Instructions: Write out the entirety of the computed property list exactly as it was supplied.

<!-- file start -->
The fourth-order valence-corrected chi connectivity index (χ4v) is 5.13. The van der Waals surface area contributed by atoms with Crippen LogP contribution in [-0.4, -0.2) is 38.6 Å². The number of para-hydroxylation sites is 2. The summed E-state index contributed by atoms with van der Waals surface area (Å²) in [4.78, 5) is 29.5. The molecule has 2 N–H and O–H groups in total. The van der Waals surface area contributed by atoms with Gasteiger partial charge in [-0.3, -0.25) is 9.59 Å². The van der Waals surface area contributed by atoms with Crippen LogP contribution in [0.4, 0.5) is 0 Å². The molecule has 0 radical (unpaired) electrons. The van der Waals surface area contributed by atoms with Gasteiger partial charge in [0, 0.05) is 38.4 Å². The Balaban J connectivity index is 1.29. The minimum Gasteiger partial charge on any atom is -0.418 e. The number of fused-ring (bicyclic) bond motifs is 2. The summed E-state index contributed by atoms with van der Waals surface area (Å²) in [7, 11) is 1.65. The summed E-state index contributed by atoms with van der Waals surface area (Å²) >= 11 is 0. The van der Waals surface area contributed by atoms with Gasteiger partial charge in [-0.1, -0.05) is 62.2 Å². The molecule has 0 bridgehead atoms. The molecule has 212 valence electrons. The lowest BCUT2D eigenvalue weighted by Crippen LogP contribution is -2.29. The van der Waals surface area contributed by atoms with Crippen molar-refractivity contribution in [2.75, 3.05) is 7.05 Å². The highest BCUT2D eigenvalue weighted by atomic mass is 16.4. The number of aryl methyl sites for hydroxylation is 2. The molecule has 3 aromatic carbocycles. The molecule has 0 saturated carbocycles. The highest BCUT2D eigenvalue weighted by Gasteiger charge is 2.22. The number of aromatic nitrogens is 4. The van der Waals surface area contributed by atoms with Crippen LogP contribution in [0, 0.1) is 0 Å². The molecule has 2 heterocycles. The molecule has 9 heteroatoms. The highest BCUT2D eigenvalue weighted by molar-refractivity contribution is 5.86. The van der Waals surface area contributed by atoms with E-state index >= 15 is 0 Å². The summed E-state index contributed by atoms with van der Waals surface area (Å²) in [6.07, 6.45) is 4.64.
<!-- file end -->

The fourth-order valence-corrected chi connectivity index (χ4v) is 5.13. The van der Waals surface area contributed by atoms with Crippen LogP contribution in [-0.4, -0.2) is 38.6 Å². The number of para-hydroxylation sites is 2. The summed E-state index contributed by atoms with van der Waals surface area (Å²) in [4.78, 5) is 29.5. The molecule has 2 N–H and O–H groups in total. The van der Waals surface area contributed by atoms with Gasteiger partial charge in [-0.3, -0.25) is 9.59 Å². The van der Waals surface area contributed by atoms with Crippen LogP contribution in [0.4, 0.5) is 0 Å². The molecule has 0 radical (unpaired) electrons. The van der Waals surface area contributed by atoms with Gasteiger partial charge in [0, 0.05) is 38.4 Å². The Balaban J connectivity index is 1.29. The minimum Gasteiger partial charge on any atom is -0.418 e. The number of fused-ring (bicyclic) bond motifs is 2. The summed E-state index contributed by atoms with van der Waals surface area (Å²) in [7, 11) is 1.65. The summed E-state index contributed by atoms with van der Waals surface area (Å²) >= 11 is 0. The van der Waals surface area contributed by atoms with Gasteiger partial charge in [-0.1, -0.05) is 62.2 Å². The molecule has 0 bridgehead atoms. The molecule has 212 valence electrons. The lowest BCUT2D eigenvalue weighted by Crippen LogP contribution is -2.29. The van der Waals surface area contributed by atoms with Crippen molar-refractivity contribution in [2.75, 3.05) is 7.05 Å². The highest BCUT2D eigenvalue weighted by atomic mass is 16.4. The number of aryl methyl sites for hydroxylation is 2. The molecule has 3 aromatic carbocycles. The molecule has 0 saturated carbocycles. The highest BCUT2D eigenvalue weighted by Gasteiger charge is 2.22. The number of aromatic nitrogens is 4. The van der Waals surface area contributed by atoms with Crippen LogP contribution in [0, 0.1) is 0 Å². The molecule has 2 heterocycles. The molecule has 9 heteroatoms. The highest BCUT2D eigenvalue weighted by molar-refractivity contribution is 5.86. The van der Waals surface area contributed by atoms with E-state index >= 15 is 0 Å². The summed E-state index contributed by atoms with van der Waals surface area (Å²) in [6.07, 6.45) is 4.64.